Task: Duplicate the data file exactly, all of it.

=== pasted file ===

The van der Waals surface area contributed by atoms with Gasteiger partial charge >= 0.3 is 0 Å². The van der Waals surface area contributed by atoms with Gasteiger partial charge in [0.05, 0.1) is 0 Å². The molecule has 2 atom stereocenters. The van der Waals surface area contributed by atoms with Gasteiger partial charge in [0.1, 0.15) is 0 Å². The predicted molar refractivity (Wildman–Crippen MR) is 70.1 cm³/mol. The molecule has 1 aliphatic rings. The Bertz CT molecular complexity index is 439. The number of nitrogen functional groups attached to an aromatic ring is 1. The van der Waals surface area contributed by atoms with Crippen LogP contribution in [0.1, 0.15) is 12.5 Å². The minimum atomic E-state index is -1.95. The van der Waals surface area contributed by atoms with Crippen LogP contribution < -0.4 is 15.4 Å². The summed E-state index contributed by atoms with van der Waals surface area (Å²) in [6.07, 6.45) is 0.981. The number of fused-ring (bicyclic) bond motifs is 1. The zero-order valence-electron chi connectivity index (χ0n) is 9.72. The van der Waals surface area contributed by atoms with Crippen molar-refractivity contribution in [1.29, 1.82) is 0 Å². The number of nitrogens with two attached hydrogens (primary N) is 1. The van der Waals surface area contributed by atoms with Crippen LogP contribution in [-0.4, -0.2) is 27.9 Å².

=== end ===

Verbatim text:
The van der Waals surface area contributed by atoms with Gasteiger partial charge >= 0.3 is 0 Å². The van der Waals surface area contributed by atoms with Gasteiger partial charge in [0.05, 0.1) is 0 Å². The molecule has 2 atom stereocenters. The van der Waals surface area contributed by atoms with Gasteiger partial charge in [0.1, 0.15) is 0 Å². The predicted molar refractivity (Wildman–Crippen MR) is 70.1 cm³/mol. The molecule has 1 aliphatic rings. The Bertz CT molecular complexity index is 439. The number of nitrogen functional groups attached to an aromatic ring is 1. The van der Waals surface area contributed by atoms with Crippen LogP contribution in [0.1, 0.15) is 12.5 Å². The minimum atomic E-state index is -1.95. The van der Waals surface area contributed by atoms with Crippen LogP contribution < -0.4 is 15.4 Å². The summed E-state index contributed by atoms with van der Waals surface area (Å²) in [6.07, 6.45) is 0.981. The number of fused-ring (bicyclic) bond motifs is 1. The zero-order valence-electron chi connectivity index (χ0n) is 9.72. The van der Waals surface area contributed by atoms with Crippen molar-refractivity contribution in [1.29, 1.82) is 0 Å². The number of nitrogens with two attached hydrogens (primary N) is 1. The van der Waals surface area contributed by atoms with Crippen LogP contribution in [-0.4, -0.2) is 27.9 Å².